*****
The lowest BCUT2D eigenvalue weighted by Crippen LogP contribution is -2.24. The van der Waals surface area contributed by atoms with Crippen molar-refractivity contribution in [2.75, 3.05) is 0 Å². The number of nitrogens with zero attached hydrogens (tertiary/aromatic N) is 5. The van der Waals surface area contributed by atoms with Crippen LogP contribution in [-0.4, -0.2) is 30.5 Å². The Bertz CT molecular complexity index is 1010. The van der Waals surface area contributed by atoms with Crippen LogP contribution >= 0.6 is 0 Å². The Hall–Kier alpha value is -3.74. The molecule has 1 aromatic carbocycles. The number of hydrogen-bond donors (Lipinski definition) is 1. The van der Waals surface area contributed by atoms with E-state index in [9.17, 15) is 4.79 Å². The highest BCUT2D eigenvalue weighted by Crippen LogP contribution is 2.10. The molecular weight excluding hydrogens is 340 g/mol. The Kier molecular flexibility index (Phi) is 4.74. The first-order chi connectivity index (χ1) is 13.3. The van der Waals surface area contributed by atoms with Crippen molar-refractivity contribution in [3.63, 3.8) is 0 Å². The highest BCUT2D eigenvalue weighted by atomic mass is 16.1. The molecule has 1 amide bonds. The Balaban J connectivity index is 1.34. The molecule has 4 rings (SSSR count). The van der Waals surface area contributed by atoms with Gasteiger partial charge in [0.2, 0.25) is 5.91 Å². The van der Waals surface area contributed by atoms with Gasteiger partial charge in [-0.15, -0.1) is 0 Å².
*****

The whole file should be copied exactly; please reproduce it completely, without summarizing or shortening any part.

The lowest BCUT2D eigenvalue weighted by Crippen LogP contribution is -2.24. The van der Waals surface area contributed by atoms with Crippen molar-refractivity contribution in [2.75, 3.05) is 0 Å². The number of nitrogens with zero attached hydrogens (tertiary/aromatic N) is 5. The van der Waals surface area contributed by atoms with Crippen LogP contribution in [-0.4, -0.2) is 30.5 Å². The Bertz CT molecular complexity index is 1010. The van der Waals surface area contributed by atoms with Crippen LogP contribution >= 0.6 is 0 Å². The Hall–Kier alpha value is -3.74. The molecule has 1 aromatic carbocycles. The number of hydrogen-bond donors (Lipinski definition) is 1. The van der Waals surface area contributed by atoms with E-state index in [9.17, 15) is 4.79 Å². The highest BCUT2D eigenvalue weighted by Crippen LogP contribution is 2.10. The molecular weight excluding hydrogens is 340 g/mol. The Kier molecular flexibility index (Phi) is 4.74. The first-order chi connectivity index (χ1) is 13.3. The van der Waals surface area contributed by atoms with Crippen molar-refractivity contribution in [3.63, 3.8) is 0 Å². The highest BCUT2D eigenvalue weighted by atomic mass is 16.1. The molecule has 1 amide bonds. The Balaban J connectivity index is 1.34. The molecule has 4 rings (SSSR count). The van der Waals surface area contributed by atoms with Gasteiger partial charge in [0.2, 0.25) is 5.91 Å². The van der Waals surface area contributed by atoms with Gasteiger partial charge in [-0.15, -0.1) is 0 Å².